This column is dedicated to the Katrina Special Theory of Relativity, my own, unscientific disaster-inspired take on Einstein's famous prediction that time does not flow at a fixed rate but is a relative matter.
Exhibit one for this ersatz theory is Table One Brasserie. There is just no other way I can get my mind around the fact that it was only a year ago this week that this restaurant first opened its doors. That was when it was reasonable for an upscale, Uptown restaurant to have a line of heavily-armed federal agents, police and insurance adjustors waiting eagerly for tables, and local patrons accustomed to fine-tuned fine dining could be wowed simply by the use of real plates and real glasses somewhere in their zip code.
Memories of that scene are as clear as yesterday, yet they seem to belong to another era under the soaring ceilings at Table One these days, where business people break bread during the bustling lunch service, families dress up for Sunday brunches and couples dine by candlelight in the evening.
Fictional physics theories aside, the restaurant's location in a 19th century townhouse at the edge of the Garden District has to have something to do with how well it has established itself. The structure had for years been home to an auto parts store, and passing by it on Magazine Street, the right set of ears could practically hear the old building pleading for some higher and better use. In 2004, a new owner did the heavy lifting of a dramatic renovation of the place, transforming it into the Living Room Steak and Lobster House, which closed by the summer of 2005.
Enter the next owners, Hicham Khodr and Tarek Tay, the Lebanese-born local restaurateurs who together own the Byblos restaurants. (Khodr also plans to reopen the landmark Camellia Grill, which he bought in August). They were planning Table One as a bistro but responded to the Katrina crisis by simply opening in the first week of October with a few Middle Eastern dishes from Byblos' menu.
A few weeks later, they brought in chef Gerard Maras, the local restaurant veteran who was chef at Mr. B's Bistro, his own restaurant Gerard's Downtown and Ralph's on the Park, among others. At Table One, he began cooking a mix of bistro and contemporary Creole fare around the time when New Orleanians started expecting more from a restaurant than merely the accomplishment of getting open.
Those familiar with Maras' cooking from other restaurants will recognize some of his greatest hits on the Table One menu -- like a filet mignon in a peppery port and raisin sauce or his smooth-as-liquid gravlax. When all cylinders are hitting, the food at Table One is beautiful, delicate and subtle. But that isn't always the case, and the restaurant's biggest challenge is a nagging inconsistency.
The first few times I visited, the food was excellent. I had the wonderfully fresh spring rolls, stuffed with avocado and green sprigs of radish sprouts. I had meaty, sweet, crusty-edged scallops with green beans shredded like noodles and a slightly bitter citrus glaze. I had toothsome pork rilletes with flinchingly sharp mustard. I had the chocolate Natilla -- a rich mousse topped with fresh cream and a "granita" of finely ground ice flavored with chocolate, a spectacular culinary special effect. I ordered the same dessert again and the anticipated chocolate chill of that granita was replaced by raw grains of sugar for an overpowering and unpalatable crunch. The $29 rib-eye was perfection when I ate it at the bar one Monday night, cooked to a rosy medium rare and seasoned with sea salt and pepper over vividly fresh greens. Another night, the same order yielded a fatty mess.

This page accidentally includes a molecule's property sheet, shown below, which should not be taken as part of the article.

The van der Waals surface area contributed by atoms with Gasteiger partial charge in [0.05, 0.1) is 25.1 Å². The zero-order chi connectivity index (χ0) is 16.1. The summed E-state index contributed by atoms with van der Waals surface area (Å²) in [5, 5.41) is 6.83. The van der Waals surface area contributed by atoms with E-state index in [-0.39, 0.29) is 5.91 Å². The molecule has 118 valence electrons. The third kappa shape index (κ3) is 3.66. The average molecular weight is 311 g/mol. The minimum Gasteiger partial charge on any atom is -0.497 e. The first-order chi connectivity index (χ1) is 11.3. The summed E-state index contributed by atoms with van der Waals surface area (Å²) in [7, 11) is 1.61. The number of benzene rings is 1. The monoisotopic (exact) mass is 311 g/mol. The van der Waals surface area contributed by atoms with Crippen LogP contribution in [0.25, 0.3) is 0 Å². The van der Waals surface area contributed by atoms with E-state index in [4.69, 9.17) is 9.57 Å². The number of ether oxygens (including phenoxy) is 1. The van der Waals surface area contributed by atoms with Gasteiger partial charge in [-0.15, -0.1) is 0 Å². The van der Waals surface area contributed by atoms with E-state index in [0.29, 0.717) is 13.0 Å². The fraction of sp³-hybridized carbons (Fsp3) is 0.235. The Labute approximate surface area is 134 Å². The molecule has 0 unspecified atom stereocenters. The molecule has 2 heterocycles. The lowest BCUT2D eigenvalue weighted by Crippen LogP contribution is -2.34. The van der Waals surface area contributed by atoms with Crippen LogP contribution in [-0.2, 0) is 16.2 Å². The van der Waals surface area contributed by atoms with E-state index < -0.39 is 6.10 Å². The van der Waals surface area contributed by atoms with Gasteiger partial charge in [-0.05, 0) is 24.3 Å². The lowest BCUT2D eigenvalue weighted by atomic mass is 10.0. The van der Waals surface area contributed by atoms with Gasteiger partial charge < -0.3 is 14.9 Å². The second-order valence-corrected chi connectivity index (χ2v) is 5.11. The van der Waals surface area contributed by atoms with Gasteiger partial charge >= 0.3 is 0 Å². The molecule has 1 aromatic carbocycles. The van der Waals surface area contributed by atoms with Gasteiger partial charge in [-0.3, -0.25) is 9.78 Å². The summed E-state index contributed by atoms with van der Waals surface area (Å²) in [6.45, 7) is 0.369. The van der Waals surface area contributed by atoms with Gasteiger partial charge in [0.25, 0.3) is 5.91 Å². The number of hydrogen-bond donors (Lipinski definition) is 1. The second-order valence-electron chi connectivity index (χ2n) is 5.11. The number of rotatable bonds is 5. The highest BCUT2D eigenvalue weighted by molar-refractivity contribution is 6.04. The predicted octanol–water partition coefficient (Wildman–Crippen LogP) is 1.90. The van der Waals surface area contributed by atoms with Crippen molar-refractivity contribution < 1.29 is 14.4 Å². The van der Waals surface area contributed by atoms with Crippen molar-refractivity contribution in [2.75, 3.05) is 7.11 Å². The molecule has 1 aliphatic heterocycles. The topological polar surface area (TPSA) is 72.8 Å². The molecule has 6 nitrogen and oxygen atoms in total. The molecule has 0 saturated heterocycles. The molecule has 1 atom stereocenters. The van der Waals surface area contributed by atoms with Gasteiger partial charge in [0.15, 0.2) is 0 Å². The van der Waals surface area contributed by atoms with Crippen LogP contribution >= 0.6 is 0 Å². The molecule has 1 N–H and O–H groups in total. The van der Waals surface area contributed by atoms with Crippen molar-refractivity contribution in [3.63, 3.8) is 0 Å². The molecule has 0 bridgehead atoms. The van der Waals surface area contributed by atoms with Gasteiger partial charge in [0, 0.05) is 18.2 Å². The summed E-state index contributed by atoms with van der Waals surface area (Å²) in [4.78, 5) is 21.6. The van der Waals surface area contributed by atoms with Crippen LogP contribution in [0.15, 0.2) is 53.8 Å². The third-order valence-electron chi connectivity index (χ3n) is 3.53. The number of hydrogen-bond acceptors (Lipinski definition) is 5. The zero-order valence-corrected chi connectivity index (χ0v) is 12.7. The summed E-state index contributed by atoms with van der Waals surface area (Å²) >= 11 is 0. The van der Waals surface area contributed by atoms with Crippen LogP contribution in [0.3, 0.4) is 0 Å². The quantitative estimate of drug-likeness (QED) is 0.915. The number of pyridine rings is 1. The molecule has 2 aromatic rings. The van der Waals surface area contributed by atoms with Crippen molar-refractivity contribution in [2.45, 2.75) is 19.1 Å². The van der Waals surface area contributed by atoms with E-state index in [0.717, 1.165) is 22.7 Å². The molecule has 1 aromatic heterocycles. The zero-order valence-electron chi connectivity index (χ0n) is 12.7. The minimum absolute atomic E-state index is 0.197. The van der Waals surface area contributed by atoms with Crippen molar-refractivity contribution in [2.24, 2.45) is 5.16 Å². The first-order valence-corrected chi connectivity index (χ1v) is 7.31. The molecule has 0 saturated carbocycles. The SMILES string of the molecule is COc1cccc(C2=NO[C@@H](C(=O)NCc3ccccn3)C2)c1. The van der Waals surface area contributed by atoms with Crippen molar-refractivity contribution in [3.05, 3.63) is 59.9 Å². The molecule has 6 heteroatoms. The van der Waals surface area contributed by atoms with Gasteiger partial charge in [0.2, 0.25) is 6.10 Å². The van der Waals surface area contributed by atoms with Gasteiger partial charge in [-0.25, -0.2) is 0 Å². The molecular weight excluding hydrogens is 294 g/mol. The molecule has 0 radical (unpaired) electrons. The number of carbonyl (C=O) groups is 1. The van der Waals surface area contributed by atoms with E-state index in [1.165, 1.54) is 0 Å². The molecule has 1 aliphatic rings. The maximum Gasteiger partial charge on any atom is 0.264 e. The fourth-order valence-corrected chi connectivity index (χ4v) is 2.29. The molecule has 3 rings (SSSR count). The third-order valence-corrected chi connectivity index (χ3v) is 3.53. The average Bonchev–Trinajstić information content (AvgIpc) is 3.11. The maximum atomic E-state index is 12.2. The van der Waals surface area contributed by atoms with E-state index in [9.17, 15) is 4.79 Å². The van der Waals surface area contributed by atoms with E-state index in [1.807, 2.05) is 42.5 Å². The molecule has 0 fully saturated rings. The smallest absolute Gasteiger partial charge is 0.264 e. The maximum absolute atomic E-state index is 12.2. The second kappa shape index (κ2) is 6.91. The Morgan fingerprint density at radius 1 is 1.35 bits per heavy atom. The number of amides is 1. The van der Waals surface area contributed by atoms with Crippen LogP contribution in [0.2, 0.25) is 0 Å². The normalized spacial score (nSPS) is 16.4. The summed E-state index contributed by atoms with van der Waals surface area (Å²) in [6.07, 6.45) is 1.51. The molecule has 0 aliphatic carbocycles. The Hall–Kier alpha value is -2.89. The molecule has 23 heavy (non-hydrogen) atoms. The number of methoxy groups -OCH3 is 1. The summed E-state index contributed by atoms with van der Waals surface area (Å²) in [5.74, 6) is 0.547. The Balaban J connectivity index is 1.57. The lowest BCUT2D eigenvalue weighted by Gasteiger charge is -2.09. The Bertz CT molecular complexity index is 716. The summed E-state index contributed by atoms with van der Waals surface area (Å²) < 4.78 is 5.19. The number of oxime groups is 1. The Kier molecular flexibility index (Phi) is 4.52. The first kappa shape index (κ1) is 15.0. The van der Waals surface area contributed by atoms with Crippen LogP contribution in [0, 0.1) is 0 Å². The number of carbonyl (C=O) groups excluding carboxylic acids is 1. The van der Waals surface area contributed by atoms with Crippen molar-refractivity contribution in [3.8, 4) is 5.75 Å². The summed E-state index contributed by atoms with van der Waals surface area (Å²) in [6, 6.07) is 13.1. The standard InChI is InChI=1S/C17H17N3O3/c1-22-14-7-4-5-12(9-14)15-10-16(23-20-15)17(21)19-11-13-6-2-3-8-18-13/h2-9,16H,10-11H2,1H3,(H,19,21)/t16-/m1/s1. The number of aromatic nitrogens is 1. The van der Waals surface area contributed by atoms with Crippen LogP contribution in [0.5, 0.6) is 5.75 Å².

These off notes notwithstanding, Table One kept drawing me back. The ambience is gorgeous and the service has always been top notch. I started going more often for lunch and liked the results better.
The lunch menu features steamed mussels with fennel, red onions and a buttery broth that seems to get progressively spicier with each spoonful. The cheeseburger is made from a blend of pork sausage and beef topped with a tangy sheep's milk cheese and marinated tomatoes. A better bun than the generic and overly large one used here could elevate this burger to true greatness, while the potato salad served on the side is as plain as blank white paper. The restaurant's shrimp remoulade is closer to the French version than the familiar New Orleans rendition and here it is a deliciously creamy, herbaceous blend singing with garlic draped over the large, flavorful Gulf shrimp.
Shrimp remoulade is one of several dishes found on both the lunch and dinner menus. Another is the "fish of the day," which has always been puppy drum on my visits. This is a dish I want to keep eating and eating. Helpful then, that it comes as a big serving of two generous filets. They are grilled with a light char on the exterior that gives the otherwise clean, light-tasting fish a gentle smokiness and appealing outer texture. The lemon-butter sauce is wonderfully fragrant, especially when the sauce is at its most liquid state just as the plate hits the table.
Even discounting the Natilla's curious sugar topping, the dessert menu is a seduction for lovers of chocolate. A molten chocolate cake delivered the promised lava flow of chocolate filling inside a crisp cake shell and a slice of the "bette noir" cake -- or "black beast" -- was a plated excuse to eat chocolate fudge with a spoon.
Table One's opening a year ago was a demonstration of guts, brains and hope for the future -- which appears to be the recipe for success in just about anything in New Orleans these days.
- Tracie Morris Schaefer
- At Table One, the antipasti for two includes imported charcuterie meats, roasted garlic and peppers, marinated vegetables and fresh anchovies.